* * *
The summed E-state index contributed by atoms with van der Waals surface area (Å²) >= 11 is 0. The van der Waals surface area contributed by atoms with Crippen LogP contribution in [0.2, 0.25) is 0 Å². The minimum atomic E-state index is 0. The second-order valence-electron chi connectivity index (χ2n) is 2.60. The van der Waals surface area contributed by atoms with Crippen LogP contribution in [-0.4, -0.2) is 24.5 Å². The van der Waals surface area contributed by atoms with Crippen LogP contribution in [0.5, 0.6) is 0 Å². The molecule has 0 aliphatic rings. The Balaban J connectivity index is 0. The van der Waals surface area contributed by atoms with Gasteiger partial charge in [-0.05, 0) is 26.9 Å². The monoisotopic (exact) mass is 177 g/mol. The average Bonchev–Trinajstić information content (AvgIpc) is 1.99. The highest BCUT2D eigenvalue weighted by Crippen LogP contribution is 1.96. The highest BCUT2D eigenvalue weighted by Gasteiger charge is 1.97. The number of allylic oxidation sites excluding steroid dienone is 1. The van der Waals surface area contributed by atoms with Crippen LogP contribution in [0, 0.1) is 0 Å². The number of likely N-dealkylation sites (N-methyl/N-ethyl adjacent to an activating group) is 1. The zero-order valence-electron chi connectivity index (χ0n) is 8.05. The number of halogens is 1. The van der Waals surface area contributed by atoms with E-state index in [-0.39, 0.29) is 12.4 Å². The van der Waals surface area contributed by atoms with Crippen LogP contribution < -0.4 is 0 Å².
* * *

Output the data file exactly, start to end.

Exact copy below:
The summed E-state index contributed by atoms with van der Waals surface area (Å²) >= 11 is 0. The van der Waals surface area contributed by atoms with Crippen LogP contribution in [0.2, 0.25) is 0 Å². The minimum atomic E-state index is 0. The second-order valence-electron chi connectivity index (χ2n) is 2.60. The van der Waals surface area contributed by atoms with Crippen LogP contribution in [-0.4, -0.2) is 24.5 Å². The van der Waals surface area contributed by atoms with Crippen LogP contribution in [0.5, 0.6) is 0 Å². The molecule has 0 aliphatic rings. The Balaban J connectivity index is 0. The van der Waals surface area contributed by atoms with Gasteiger partial charge in [-0.05, 0) is 26.9 Å². The monoisotopic (exact) mass is 177 g/mol. The average Bonchev–Trinajstić information content (AvgIpc) is 1.99. The highest BCUT2D eigenvalue weighted by Crippen LogP contribution is 1.96. The highest BCUT2D eigenvalue weighted by Gasteiger charge is 1.97. The number of allylic oxidation sites excluding steroid dienone is 1. The van der Waals surface area contributed by atoms with Crippen LogP contribution in [0, 0.1) is 0 Å². The number of likely N-dealkylation sites (N-methyl/N-ethyl adjacent to an activating group) is 1. The zero-order valence-electron chi connectivity index (χ0n) is 8.05. The number of halogens is 1. The van der Waals surface area contributed by atoms with E-state index in [-0.39, 0.29) is 12.4 Å². The van der Waals surface area contributed by atoms with Crippen LogP contribution < -0.4 is 0 Å².